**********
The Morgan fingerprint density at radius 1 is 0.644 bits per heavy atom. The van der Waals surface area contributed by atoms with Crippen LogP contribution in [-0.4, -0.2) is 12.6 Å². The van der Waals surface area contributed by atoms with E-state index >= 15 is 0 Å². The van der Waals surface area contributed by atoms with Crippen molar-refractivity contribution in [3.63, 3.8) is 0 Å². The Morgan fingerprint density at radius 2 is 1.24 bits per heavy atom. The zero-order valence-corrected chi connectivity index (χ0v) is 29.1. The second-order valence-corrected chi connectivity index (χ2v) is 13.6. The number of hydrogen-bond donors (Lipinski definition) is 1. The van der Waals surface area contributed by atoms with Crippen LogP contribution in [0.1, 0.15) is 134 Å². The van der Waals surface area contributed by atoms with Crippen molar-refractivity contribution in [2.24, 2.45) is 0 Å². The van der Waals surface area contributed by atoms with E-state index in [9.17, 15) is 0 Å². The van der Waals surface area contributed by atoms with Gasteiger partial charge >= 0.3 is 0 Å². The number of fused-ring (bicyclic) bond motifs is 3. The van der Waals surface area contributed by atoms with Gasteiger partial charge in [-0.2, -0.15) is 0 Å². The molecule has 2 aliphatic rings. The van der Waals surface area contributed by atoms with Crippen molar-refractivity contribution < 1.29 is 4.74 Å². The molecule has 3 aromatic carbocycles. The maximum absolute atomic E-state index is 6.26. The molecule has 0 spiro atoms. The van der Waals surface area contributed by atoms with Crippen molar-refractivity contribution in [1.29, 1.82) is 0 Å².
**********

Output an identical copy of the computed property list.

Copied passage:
The Morgan fingerprint density at radius 1 is 0.644 bits per heavy atom. The van der Waals surface area contributed by atoms with Crippen LogP contribution in [-0.4, -0.2) is 12.6 Å². The van der Waals surface area contributed by atoms with E-state index >= 15 is 0 Å². The van der Waals surface area contributed by atoms with Crippen molar-refractivity contribution in [3.63, 3.8) is 0 Å². The Morgan fingerprint density at radius 2 is 1.24 bits per heavy atom. The zero-order valence-corrected chi connectivity index (χ0v) is 29.1. The second-order valence-corrected chi connectivity index (χ2v) is 13.6. The number of hydrogen-bond donors (Lipinski definition) is 1. The van der Waals surface area contributed by atoms with Crippen LogP contribution in [0.1, 0.15) is 134 Å². The van der Waals surface area contributed by atoms with Crippen molar-refractivity contribution in [2.24, 2.45) is 0 Å². The van der Waals surface area contributed by atoms with E-state index in [9.17, 15) is 0 Å². The van der Waals surface area contributed by atoms with Gasteiger partial charge >= 0.3 is 0 Å². The number of fused-ring (bicyclic) bond motifs is 3. The van der Waals surface area contributed by atoms with Gasteiger partial charge in [-0.2, -0.15) is 0 Å². The molecule has 2 aliphatic rings. The van der Waals surface area contributed by atoms with Crippen molar-refractivity contribution < 1.29 is 4.74 Å². The molecule has 3 aromatic carbocycles. The maximum absolute atomic E-state index is 6.26. The molecule has 0 spiro atoms. The van der Waals surface area contributed by atoms with Crippen molar-refractivity contribution in [1.29, 1.82) is 0 Å².